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Maxwell843
08-10-2007, 02:58 PM
Recently a computer program was created that 'solved', that is it was unbeatable at, checkers. The perfect game being a draw.

I wonder if a similiar result will happen in chess. I know chess is thousands of times more complex than checkers but as computers continue to evolve will they end up 'solving' chess.

Computers in the last decade have overtaken human ability and the best progams like Zappa and Rykba are now virtually unbeatable by humans.

So I guess the real question is what impact will the continued improvement in chess programs have for human chess? I know they contribute so much to opening theory and other facets of the game.

But one day will computers be able to prodcue the 'perfect' game?

CameronD
08-10-2007, 03:12 PM
http://www.xs4all.nl/~timkr/chess2/honor.htm

Personally, I believe that computers are cheating by having an infinite game database and endgame database, which the player is not allowed to have (dont mind the opening books though). i see it the same as if the computer sat down at the table with a pile a books at his side (which is against the rules of chess). The best answer would be to allow the human player to have the same resources/open book, or remove the computers memory to just openings and basic endgame knowledge.

Aaron Guthrie
08-10-2007, 03:17 PM
I know chess is thousands of times more complex than checkers but as computers continue to evolve will they end up 'solving' chess. If by "thousands" you mean "1000000,000000,000000,000000,000000", then yes, it is.

Aaron Guthrie
08-10-2007, 03:20 PM
Emphasis mine.
Personally, I believe that computers are cheating by having an infinite game database and endgame database, which the player is not allowed to have (dont mind the opening books though).And I thought the opening post was out by orders of magnitude! :P

Rincewind
08-10-2007, 03:45 PM
Emphasis mine.And I thought the opening post was out by orders of magnitude! :P

Perhaps we should add to the mangled sayings thread something on the misappropriation of the term "infinite".

Aaron Guthrie
08-10-2007, 04:03 PM
Perhaps we should add to the mangled sayings thread something on the misappropriation of the term "infinite".My edit in that post was fixing "magnitudes of order".

eclectic
08-10-2007, 04:43 PM
i've heard it said that processors are now supposedly as intelligent as an ant or a bee so may we please have have a thread on their chess solving abilities

:eek: :hmm: :uhoh:

DanielBell
08-10-2007, 05:29 PM
i've heard it said that processors are now supposedly as intelligent as an ant or a bee so may we please have have a thread on their chess solving abilities

:eek: :hmm: :uhoh:

You mean to tell me a machine with the intelligence of an ant beats me at chess?

Thanks man, thanks.

Davidflude
08-10-2007, 09:22 PM
Recently a computer program was created that 'solved', that is it was unbeatable at, checkers. The perfect game being a draw.

I wonder if a similiar result will happen in chess. I know chess is thousands of times more complex than checkers but as computers continue to evolve will they end up 'solving' chess.

Computers in the last decade have overtaken human ability and the best progams like Zappa and Rykba are now virtually unbeatable by humans.

So I guess the real question is what impact will the continued improvement in chess programs have for human chess? I know they contribute so much to opening theory and other facets of the game.

But one day will computers be able to prodcue the 'perfect' game?

Sorry but I have tried computers von arious completed correspondence games including world championship games and they can play anywhere from brilliant to useless in the same game. Saw a game recently where two very strong engines wanted to play a move that humans would consider inferior. I suspect because on of the chess heuristics coded into the programs was "do not move your king other than castling in the opening

Rincewind
10-10-2007, 09:03 AM
I wonder if a similiar result will happen in chess. I know chess is thousands of times more complex than checkers but as computers continue to evolve will they end up 'solving' chess.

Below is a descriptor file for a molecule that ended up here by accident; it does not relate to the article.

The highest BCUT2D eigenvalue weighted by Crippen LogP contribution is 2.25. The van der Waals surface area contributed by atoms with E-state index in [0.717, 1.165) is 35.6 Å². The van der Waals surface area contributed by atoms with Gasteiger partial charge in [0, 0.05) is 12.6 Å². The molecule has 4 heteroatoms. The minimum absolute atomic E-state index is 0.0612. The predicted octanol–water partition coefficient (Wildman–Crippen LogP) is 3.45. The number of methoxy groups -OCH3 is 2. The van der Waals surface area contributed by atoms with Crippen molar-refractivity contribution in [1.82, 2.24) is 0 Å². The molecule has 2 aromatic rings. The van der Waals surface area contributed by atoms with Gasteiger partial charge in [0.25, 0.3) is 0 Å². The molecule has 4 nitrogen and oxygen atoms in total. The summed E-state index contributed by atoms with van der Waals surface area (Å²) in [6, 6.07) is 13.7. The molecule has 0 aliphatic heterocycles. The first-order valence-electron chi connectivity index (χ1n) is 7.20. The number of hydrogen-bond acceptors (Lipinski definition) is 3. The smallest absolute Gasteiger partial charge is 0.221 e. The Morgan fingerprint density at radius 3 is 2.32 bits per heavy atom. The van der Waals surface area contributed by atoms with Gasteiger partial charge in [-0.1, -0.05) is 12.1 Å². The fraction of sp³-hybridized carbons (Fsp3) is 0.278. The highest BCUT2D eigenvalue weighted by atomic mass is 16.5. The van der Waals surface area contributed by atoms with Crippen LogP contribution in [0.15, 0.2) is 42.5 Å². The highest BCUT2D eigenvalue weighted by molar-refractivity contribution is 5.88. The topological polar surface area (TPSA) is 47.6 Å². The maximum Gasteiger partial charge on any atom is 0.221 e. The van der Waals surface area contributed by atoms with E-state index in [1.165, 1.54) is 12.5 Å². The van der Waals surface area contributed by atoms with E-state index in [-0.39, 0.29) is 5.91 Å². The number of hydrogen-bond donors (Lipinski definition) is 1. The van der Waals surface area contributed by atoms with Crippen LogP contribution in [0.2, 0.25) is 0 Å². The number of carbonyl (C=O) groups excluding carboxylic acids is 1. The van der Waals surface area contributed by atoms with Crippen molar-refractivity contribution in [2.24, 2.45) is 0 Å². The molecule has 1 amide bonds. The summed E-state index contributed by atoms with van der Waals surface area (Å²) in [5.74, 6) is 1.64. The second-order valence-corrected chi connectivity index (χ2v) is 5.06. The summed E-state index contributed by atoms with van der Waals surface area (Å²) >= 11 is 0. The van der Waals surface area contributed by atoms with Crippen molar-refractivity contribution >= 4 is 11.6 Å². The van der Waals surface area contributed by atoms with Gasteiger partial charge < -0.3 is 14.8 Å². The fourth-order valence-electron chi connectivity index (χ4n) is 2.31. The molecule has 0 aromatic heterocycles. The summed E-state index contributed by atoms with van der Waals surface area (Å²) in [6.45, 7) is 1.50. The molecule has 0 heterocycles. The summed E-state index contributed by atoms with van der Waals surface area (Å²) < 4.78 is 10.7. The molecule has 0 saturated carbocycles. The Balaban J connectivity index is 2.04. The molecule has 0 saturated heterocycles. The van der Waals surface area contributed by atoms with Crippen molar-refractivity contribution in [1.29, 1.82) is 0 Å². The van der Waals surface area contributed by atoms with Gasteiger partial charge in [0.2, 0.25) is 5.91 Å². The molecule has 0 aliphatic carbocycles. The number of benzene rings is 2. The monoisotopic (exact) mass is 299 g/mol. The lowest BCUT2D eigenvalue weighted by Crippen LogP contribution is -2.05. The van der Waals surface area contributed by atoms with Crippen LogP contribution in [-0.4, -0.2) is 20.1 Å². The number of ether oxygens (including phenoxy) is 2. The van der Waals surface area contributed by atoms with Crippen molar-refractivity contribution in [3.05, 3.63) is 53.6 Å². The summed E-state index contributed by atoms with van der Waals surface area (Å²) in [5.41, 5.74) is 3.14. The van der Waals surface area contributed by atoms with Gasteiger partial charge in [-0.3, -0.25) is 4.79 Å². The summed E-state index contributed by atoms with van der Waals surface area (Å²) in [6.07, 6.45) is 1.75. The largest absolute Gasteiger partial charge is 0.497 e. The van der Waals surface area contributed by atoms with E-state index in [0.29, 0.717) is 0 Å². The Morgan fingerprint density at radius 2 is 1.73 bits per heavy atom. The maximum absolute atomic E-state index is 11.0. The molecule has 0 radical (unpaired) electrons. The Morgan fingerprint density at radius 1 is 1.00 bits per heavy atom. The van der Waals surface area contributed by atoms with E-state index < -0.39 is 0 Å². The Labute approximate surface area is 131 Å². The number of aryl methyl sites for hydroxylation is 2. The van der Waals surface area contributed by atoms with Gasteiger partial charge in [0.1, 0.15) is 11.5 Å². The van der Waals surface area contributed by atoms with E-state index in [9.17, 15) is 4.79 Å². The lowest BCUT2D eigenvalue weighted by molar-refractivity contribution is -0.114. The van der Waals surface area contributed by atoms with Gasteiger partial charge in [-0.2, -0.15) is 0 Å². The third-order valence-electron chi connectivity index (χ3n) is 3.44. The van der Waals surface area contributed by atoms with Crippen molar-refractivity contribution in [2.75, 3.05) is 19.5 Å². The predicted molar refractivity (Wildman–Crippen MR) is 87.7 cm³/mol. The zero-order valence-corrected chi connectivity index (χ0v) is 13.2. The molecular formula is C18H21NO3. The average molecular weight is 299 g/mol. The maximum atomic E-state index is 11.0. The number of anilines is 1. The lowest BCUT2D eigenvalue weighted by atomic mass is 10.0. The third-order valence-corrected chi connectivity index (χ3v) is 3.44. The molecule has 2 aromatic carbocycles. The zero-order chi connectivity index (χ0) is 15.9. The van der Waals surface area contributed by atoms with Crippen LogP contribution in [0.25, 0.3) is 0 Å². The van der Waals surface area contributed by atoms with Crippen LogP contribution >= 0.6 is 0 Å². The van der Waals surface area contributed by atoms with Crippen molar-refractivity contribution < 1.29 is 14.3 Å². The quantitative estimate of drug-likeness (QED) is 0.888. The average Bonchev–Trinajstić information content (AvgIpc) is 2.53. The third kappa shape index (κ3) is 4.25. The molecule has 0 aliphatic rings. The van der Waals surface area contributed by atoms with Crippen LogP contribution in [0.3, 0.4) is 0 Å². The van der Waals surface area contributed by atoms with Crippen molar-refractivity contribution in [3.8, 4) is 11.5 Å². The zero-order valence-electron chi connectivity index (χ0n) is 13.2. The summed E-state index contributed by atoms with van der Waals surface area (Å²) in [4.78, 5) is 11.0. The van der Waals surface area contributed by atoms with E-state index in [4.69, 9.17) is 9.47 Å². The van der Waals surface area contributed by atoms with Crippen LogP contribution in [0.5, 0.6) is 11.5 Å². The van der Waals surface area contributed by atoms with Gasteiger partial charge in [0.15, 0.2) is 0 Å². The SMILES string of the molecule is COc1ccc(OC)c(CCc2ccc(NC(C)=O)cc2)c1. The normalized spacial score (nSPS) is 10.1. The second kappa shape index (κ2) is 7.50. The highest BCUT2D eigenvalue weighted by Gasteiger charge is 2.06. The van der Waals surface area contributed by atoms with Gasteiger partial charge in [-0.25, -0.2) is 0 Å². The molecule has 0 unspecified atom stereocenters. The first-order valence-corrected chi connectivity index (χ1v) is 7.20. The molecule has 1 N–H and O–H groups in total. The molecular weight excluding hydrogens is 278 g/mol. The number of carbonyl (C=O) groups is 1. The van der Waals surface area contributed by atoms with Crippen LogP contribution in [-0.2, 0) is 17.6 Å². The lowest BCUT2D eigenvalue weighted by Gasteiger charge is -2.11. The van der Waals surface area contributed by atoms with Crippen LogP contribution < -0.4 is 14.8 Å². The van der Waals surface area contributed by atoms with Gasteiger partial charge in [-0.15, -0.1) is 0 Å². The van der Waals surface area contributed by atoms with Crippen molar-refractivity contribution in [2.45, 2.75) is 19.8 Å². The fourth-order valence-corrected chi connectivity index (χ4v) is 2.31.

Out of interest I have dug up an except from Littlewood's Miscellany where he gives an upper bound no the number of games of chess. The upper bound he proposes is 10^10^70.5 which is enormous.

Given more time I'll try to provide a sketch of his argument. But if anyone wants to beat me to the punch, it's on pp.105-107 of Littlewood's Miscellany, revised ed.

Aaron Guthrie
10-10-2007, 02:23 PM
Out of interest I have dug up an except from Littlewood's Miscellany where he gives an upper bound no the number of games of chess. The upper bound he proposes is 10^10^70.5 which is enormous.You might even say that "is big. REALLY big. You just won't believe how vastly, hugely, mind-bogglingly big it is. I mean, you may think it's a long way down the street to the chemist, but that's just peanuts..."

The number I gave was computed via number of positions, which wiki gave (http://en.wikipedia.org/wiki/Game-tree_complexity) 10^20 for Checkers, and 10^50.

Rincewind
10-10-2007, 03:08 PM
The number I gave was computed via number of positions, which wiki gave (http://en.wikipedia.org/wiki/Game-tree_complexity) 10^20 for Checkers, and 10^50.

Ah yes, obviously there are far fewer position then there are games. However 10^50 would seem to be rough.

Firstly the number says it is taken from a celebrated paper by Shannon (http://archive.computerhistory.org/projects/chess/related_materials/text/2-0%20and%202-1.Programming_a_computer_for_playing_chess.shannon/2-0%20and%202-1.Programming_a_computer_for_playing_chess.shannon .062303002.pdf) in the 50's who (as far as I can tell) gave the number as 10^43, however there were a number of approximations. Fristly he just considered distributing a chess set over a chess board without accounting for pawn promotion and positions which cannot legally occur (e.g. a major one being pawns cannot occur on the first or last ranks).

Shannon's estimate on the game tree size as 10^120 needs to be read within context, as Shannon offers it as a conservative representative estimate, not even a whole-hearted attempt at a lower bound.

I think Littlewood also says something about the number of positions and I might get to posting that when I get home tonight too.

I should also point out that I have been referring to Littlewood the mathematician who is distinct from Littlewood the chess player.

Aaron Guthrie
10-10-2007, 04:38 PM
Ah yes, obviously there are far fewer position then there are games. However 10^50 would seem to be rough.

Firstly the number says it is taken from a celebrated paper by Shannon (http://archive.computerhistory.org/projects/chess/related_materials/text/2-0%20and%202-1.Programming_a_computer_for_playing_chess.shannon/2-0%20and%202-1.Programming_a_computer_for_playing_chess.shannon .062303002.pdf) in the 50's who (as far as I can tell) gave the number as 10^43, however there were a number of approximations. Fristly he just considered distributing a chess set over a chess board without accounting for pawn promotion and positions which cannot legally occur (e.g. a major one being pawns cannot occur on the first or last ranks).The wiki page isn't that clear (as ought be expected!), but it does say that it is not that paper from which the numbers are taken-